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Validating aesthetics in a web design project

Many current design research methods can help teams and organizations to successfully validate interaction, the usability of user interface, and the findability of content. While some research method results are pretty exact and quantifiable, other method results can be less refined. However, regardless of the chosen method, if not done right, the likelihood of subjectivity creeping in during the research process becomes much more probable—potentially masking the more crtitical insights. So… how can we genuinely test the quality of a visual design and / or the aesthetic preference? Ultimately, how can we validate whether end-users approve of a visual design?

Whether you’re tasked with designing a task-oriented interface — that almost always benefit from a straightforward and usable appeal — or a marketing-focused interface, visual adherence to the brand guidelines as well as an appealing visual design are very common project requirements. Even if branding guidelines don’t exist, there are almost always some basic visual style requirements. As such, the guidelines and / or requirements ultimately set the tone moving forward.

Nevertheless, subjectivity can still pose quite a challenge for designers and stakeholders alike when it comes to visual preference. Why? For a start, it’s sometimes tricky to apply aesthetics that will resonate the same with all end-users and customers. Furthermore, for each given design problem there are usually many different viable solutions to that problem. Hence, which solution is truly the best fit for the problem at hand? Therefore, the first question we need to ask is whether we can successfully measure aesthetics?

But, but, but! Why would you test the aesthetics in the first place? Is it not the case that designers should be the final decision-making authority? Well… not so fast. Indeed, experienced designers bring a lot of skills, ideas, and expertise to a project. They skillfully identify and create different viable solutions. But even for the most experienced, it’s sometimes difficult to know which solution resonates the most with the target end-users.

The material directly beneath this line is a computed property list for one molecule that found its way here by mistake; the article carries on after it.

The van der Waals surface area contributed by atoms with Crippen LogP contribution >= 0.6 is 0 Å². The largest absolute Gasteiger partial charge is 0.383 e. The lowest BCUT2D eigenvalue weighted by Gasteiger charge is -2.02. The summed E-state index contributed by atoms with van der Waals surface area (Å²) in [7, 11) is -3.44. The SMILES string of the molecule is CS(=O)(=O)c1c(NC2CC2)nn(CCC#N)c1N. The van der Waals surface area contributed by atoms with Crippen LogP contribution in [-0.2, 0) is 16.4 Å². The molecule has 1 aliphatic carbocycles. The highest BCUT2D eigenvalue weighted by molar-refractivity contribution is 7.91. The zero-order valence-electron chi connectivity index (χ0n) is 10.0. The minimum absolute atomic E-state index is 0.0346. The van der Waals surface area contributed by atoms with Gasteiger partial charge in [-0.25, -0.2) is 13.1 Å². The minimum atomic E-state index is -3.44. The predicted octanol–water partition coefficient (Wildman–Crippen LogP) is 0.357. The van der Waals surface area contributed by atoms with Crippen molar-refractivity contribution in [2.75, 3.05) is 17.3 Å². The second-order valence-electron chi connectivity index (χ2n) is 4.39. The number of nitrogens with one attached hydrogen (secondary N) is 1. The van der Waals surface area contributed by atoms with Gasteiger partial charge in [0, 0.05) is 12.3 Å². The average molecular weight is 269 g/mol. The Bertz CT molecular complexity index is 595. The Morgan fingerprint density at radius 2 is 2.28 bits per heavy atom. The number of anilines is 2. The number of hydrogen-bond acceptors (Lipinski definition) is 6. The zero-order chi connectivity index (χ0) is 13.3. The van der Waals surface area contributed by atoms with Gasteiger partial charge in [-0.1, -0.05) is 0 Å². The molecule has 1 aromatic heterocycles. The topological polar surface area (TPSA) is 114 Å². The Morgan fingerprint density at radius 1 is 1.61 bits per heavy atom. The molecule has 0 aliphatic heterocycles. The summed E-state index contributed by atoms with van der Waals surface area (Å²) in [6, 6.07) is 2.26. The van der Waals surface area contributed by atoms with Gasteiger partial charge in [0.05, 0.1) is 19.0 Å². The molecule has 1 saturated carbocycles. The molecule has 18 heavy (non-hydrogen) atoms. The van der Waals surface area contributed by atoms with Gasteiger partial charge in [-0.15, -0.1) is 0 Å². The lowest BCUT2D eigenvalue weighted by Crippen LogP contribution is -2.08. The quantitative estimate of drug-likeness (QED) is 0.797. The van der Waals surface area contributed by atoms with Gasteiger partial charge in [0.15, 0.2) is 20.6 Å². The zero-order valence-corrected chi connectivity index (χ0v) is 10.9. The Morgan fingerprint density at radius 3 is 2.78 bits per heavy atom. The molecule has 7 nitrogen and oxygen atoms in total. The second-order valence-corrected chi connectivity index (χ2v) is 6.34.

Apart from the primary reasons outlined above, there are other less obvious benefits to including end-users in the process:

Having hopefully established convincing enough arguments in favor of testing, let’s review some viable options for testing aesthetics of interfaces.

Combine the methods above into a more robust suite of tests to push the research even further, for example, by testing different design options. However, it’s not always viable to create multiple versions of the interface. Instead, it makes more sense to apply the iterative approach to the design process.

When following the iterative design process, it’s helpful to use design validation for course correction, especially if we have conducted exhaustive user research upfront and it’s clear why people visit a website. The iterative design process also allows us to utilize a much simpler method to test aesthetics which can be easily combined either with user interviews or usability tests. Essenitally, we combine multiple tests into one user session.

First, we capture the interview or the usability test verbatim. After the session, we would extract all the adjectives participants used during the sessions.

Second, before the end of each session we literally ask each participant to describe the interface with five adjectives:

This simple task is open-ended, unlike the Semantic Differential or Desirability Test that spell out options to the user and introduce bias. With an open list, participants can come up with answers that first spring into their minds.

Finally, we compare the adjectives they used during the usability test against those they selected after the test to gather insight into their perception of the interface. The ones used during the test tend to have more value. However, if the two lists of adjectives end up matching one another and they too match the list of brand attributes—then we can be confident that the design resonates with its intended audience. Be aware that if the adjectives used are too diverse, it just means that visual communication is not clear and requires more work.

The key factor is to ensure you gather a sufficient volume of feedback. From experience, having fewer than 5 participants, more often than not, does not generate any overlaps. With five or more participants, their combined answers generally reveal numerous patterns. However, we rarely see any meaningful improvement in data resolution after ten participants.

Testing and validating designs with end-customers improves the final result and builds the project team’s common understanding of the user’s expectations. By testing designs, we end up delivering better websites that meet user’s needs and, as a result, improve business objectives.

Did you like this article? Do you know of some other method? Let us know in the comments.

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